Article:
Citing safety, security and other concerns, two key players in Texas City’s maritime industry are objecting to the proposed location of the offshore portion of an $800 million ammonia processing plant that city officials courted with tax incentives.
Officials with the Port of Texas City and the Galveston-Texas City Pilots Association said they didn’t oppose the project overall, but objected to the proposed site and urged a review and reconsideration of that plan.
“The Port of Texas City has several key concerns with the site related to public interest factors including safety, security, navigation and economics,” wrote Karol Chapman, president and executive director of the private Port of Texas City, in a letter to the U.S. Army Corps of Engineers.
Officials with both groups said they were concerned about how the proposed offshore dock would affect traffic along the Texas City Ship Channel.
The port, along with the pilots, are objecting as officials with Gulf Coast Ammonia seek corps approval and permits for the design of the offshore dock.
Gulf Coast Ammonia officials did not respond to a request for comment Tuesday.
Corps approval and permits would be the first of several steps the company must take to build the dock, officials said.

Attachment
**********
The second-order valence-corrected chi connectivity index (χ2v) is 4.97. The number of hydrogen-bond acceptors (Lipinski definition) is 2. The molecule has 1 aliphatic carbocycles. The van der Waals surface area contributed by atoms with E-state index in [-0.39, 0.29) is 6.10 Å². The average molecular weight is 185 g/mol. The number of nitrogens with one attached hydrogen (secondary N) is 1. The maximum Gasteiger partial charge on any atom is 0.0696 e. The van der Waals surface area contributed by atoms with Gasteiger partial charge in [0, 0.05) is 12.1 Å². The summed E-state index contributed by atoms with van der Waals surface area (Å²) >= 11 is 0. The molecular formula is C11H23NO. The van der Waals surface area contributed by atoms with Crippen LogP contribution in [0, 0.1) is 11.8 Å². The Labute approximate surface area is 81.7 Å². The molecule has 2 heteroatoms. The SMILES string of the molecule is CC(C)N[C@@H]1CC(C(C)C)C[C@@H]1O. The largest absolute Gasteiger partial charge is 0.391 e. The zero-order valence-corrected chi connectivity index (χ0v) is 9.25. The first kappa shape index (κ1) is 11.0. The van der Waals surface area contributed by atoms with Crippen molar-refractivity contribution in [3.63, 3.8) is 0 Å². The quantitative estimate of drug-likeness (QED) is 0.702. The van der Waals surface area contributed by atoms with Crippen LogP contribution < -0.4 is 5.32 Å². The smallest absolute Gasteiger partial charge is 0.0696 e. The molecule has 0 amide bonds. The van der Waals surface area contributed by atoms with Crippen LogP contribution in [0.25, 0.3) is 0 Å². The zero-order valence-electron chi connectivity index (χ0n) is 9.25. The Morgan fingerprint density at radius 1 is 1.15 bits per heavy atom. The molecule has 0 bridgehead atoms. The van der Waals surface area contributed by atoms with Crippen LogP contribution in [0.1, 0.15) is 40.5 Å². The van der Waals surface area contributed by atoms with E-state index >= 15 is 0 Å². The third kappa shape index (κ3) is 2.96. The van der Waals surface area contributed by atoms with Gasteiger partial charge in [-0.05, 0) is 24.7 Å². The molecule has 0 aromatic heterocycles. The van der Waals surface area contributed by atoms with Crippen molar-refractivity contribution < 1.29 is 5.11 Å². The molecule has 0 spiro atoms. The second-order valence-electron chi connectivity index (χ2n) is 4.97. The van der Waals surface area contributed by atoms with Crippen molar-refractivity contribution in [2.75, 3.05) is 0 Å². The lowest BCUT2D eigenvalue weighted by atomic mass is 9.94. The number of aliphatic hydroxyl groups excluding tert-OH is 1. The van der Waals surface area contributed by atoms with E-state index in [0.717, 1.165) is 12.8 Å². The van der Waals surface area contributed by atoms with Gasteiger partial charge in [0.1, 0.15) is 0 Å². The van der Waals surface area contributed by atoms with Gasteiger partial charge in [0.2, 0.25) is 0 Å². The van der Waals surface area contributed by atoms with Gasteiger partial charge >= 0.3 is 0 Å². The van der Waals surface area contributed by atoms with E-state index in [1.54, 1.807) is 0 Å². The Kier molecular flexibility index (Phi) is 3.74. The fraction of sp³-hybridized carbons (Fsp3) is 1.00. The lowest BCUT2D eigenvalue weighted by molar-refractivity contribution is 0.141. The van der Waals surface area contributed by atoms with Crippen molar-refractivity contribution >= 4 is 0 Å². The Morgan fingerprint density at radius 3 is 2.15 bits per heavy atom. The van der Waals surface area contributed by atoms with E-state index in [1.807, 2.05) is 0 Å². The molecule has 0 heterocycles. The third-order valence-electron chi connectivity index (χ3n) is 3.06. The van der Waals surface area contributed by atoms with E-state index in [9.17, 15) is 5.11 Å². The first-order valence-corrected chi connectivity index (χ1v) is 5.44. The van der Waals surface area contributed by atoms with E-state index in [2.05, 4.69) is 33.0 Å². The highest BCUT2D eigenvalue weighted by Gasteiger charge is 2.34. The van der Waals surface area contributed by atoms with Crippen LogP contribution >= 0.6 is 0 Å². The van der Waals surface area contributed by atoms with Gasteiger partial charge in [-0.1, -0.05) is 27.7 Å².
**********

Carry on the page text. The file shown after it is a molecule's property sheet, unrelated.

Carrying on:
Gulf Coast Ammonia was formed in a partnership between Miami-based Agrifos and Borealis AG, Europe’s second-largest producer of polyethylene and polypropylene.
Shortly after forming, company officials announced plans to build an ammonia plant along the Texas coast.
Officials chose Texas City after commissioners in December approved a 10-year tax abatement for the proposed ammonia plant.
The Texas City Commission voted unanimously to approve a Chapter 312 tax abatement agreement and a Chapter 380 Economic Development and Performance Agreement with Gulf Coast Ammonia LLC and Eastman Chemical Texas City Inc.
Commissioners also voted to amend the boundaries of Texas City Gulf Coast Reinvestment Zone 1, where the plant was to be built.
At the time of the vote, no residents spoke about the project and commissioners did not make any lengthy comments.
Texas City Mayor Matt Doyle couldn’t be reached for comment Tuesday about objections lodged by the port and the pilots.
The proposed facility would produce about 1.35 million metric tons a year of ammonia, according to documents released to The Daily News.
Officials with both the port and the Galveston-Texas City Pilots Association this week stressed they did not oppose the plant itself, but objected to plans for the offshore dock.
“We are certainly not opposed to Gulf Coast Ammonia,” Chapman said. “We are all about growth and business — it’s a good thing for everybody. However, we have got to be sensitive when we’re talking about a shared resource that is a port, that we don’t adversely impact any neighboring industries.”
Gulf Coast Ammonia plans to build a 140-foot long, 89-foot wide barge and dock facility bordering the Texas City Ship Channel about 3,800 feet away from shore, according to documents provided to the corps.